I know the tremendous pressure on parents by social expectations, by the young person's insistence that everything will be all right and that this is all he or she "lives for." I know the guilt and disempowerment of being told by professional advisers that we must 'let go.' I also know parents just get tired, and our egos get involved in the accomplishments of our children.
But you know what? We're parents, and that is a lifelong position. We have a right and a responsibility to do what is right for our child according to our unique and loving judgement. No one can tell us (and no one will take responsibility later) whether college is safe or advisable.
I put my money where my mouth is on this one: my daughter relapsed slightly after her freshman year and we withdrew support for college until she was not just well but quite well. She did not like that. We did not like doing it. But I believe it was our job to do it, and her longterm health and recovery depended on it. When she was ready, she went back and thrived (and had a treatment team for maintenance).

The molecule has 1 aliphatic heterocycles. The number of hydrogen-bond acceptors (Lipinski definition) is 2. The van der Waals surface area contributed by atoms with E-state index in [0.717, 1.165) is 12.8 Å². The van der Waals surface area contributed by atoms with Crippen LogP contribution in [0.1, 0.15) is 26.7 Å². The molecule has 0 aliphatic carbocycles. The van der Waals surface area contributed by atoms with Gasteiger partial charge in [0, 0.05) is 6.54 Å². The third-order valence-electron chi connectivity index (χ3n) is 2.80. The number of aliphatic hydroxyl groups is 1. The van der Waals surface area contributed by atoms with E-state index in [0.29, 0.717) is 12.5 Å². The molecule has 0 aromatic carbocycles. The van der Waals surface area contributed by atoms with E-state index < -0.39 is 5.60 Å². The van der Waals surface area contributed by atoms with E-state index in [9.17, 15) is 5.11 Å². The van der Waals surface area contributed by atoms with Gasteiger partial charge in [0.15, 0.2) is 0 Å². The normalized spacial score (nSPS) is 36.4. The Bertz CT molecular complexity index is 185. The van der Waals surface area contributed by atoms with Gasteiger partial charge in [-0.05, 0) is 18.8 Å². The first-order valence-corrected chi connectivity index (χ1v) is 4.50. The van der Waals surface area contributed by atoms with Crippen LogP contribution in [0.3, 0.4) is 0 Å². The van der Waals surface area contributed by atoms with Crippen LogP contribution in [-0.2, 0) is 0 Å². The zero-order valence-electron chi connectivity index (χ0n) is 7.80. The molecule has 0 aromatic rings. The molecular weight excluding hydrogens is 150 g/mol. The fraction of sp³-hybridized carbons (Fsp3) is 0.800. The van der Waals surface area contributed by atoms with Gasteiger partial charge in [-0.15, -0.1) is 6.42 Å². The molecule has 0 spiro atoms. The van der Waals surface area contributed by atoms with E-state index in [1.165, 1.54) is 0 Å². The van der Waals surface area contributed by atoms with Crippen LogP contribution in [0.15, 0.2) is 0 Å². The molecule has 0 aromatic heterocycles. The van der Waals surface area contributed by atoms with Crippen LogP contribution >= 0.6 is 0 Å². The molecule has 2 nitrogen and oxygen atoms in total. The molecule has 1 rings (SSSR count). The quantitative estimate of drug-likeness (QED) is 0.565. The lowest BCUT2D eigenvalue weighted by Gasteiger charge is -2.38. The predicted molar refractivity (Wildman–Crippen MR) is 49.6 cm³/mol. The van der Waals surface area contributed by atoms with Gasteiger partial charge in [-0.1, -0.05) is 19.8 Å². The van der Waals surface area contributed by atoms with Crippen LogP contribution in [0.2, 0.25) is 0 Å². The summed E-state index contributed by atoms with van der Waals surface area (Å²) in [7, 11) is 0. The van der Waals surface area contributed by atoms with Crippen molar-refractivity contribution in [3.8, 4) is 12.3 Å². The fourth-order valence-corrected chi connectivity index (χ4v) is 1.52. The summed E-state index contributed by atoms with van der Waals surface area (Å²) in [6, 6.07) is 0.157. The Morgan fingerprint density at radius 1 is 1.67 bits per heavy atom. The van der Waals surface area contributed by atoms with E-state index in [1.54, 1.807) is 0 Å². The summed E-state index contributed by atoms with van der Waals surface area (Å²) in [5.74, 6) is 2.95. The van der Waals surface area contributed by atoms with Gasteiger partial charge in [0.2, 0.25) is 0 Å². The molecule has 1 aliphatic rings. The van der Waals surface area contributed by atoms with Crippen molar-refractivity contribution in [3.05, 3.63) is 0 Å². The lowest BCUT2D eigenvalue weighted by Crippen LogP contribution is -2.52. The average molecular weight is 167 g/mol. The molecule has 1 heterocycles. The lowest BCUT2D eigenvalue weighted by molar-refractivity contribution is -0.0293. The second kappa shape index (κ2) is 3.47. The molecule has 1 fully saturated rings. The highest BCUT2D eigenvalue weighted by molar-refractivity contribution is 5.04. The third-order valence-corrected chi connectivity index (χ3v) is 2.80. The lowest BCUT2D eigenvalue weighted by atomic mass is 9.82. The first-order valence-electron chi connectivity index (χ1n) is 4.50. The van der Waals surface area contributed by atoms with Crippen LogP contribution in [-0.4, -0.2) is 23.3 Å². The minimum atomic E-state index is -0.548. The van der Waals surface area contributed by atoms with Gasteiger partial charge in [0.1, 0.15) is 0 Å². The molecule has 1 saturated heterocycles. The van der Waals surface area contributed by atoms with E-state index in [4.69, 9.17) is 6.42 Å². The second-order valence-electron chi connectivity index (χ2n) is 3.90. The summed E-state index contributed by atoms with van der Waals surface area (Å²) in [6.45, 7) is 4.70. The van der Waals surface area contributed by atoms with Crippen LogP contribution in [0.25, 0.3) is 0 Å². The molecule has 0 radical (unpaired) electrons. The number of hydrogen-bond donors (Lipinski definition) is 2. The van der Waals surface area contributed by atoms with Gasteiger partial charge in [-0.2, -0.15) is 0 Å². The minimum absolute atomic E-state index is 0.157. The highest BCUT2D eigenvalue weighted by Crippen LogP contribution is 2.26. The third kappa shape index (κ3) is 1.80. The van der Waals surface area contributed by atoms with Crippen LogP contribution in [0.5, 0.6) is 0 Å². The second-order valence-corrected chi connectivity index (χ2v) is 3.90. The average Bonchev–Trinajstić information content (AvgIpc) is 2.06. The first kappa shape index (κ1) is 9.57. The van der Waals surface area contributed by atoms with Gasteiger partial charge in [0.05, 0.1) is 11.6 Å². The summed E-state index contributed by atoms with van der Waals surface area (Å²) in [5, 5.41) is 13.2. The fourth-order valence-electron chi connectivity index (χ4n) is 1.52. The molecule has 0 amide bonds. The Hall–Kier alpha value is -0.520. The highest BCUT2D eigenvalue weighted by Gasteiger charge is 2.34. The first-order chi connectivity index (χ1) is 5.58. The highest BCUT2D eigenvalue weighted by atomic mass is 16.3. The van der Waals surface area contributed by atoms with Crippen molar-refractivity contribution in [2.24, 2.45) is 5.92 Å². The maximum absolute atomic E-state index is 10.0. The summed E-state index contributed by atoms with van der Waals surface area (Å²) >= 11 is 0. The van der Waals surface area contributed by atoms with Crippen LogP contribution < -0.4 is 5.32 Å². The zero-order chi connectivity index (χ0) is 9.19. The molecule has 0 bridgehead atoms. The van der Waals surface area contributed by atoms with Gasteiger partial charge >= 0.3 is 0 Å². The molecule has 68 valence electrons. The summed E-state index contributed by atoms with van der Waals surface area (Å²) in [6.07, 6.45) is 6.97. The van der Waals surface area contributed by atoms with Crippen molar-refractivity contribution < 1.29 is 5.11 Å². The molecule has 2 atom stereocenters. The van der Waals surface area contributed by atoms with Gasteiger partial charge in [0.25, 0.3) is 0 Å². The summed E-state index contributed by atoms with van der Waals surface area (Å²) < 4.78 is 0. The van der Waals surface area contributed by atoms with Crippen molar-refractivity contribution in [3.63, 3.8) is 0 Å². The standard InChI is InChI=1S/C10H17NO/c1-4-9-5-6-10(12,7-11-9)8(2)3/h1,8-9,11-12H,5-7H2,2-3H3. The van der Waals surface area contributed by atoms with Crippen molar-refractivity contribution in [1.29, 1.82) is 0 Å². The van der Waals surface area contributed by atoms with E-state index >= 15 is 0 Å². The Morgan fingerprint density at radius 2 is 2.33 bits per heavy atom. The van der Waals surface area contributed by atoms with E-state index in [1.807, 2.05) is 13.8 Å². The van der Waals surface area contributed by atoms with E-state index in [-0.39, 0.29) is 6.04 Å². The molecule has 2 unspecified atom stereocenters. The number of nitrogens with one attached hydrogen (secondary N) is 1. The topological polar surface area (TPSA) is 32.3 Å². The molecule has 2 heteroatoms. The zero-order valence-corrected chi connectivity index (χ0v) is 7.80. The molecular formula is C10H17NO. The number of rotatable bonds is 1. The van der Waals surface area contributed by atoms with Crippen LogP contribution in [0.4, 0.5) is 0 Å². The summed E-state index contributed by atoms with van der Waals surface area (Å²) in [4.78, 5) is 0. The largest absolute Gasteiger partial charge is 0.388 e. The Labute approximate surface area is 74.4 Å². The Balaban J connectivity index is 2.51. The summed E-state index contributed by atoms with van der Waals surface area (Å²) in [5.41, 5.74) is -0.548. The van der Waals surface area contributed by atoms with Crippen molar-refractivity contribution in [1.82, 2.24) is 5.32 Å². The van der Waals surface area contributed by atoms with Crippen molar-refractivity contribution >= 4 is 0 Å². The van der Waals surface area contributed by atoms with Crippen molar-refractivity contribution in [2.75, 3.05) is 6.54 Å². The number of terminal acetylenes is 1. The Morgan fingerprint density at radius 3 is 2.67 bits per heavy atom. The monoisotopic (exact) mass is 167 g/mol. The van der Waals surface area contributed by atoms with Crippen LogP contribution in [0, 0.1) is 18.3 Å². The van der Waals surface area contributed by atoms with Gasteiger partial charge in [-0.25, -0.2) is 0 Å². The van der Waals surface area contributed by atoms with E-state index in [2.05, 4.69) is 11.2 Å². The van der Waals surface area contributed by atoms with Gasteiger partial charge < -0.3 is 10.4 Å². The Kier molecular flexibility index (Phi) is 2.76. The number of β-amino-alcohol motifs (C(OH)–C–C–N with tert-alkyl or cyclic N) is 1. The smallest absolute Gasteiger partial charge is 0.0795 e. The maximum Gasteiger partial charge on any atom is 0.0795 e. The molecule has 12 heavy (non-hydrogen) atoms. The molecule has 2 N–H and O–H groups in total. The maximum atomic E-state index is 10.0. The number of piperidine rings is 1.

I've dealt with two universities as a parent - neither were in a position to protect or support my daughter's mental health. They said they could and would, but that isn't realistic. Looking back I don't know why I entertained the idea that they could. This is not diabetes or a vision problem where the patient is motivated and able to reliably self-monitor. Schools are not parents.

No team of providers on or off campus is going to be able to provide the kind of accountability and monitoring and personal support that a parent provides and an eating disorder patient deserves. No one at the dorm is going to watch out for or call the parents of a student unless the situation is so far gone that irreparable damage is done. We can't expect it and we can't get angry that they don't do it.

If you are not 100% confident of your child's recovery, committed to staying in the picture more than your child and school may like, ready to visit frequently, and have an expert team in place and in communication then why is college more important? If you feel pressured, or exhausted, or trapped, keep this in mind:

During November break is when I get the most emails and calls - from families who now realize their hand-wringing worries were well-founded and a shaky recovery is now an derailing relapse.

Recovery - full recovery - first. School can wait.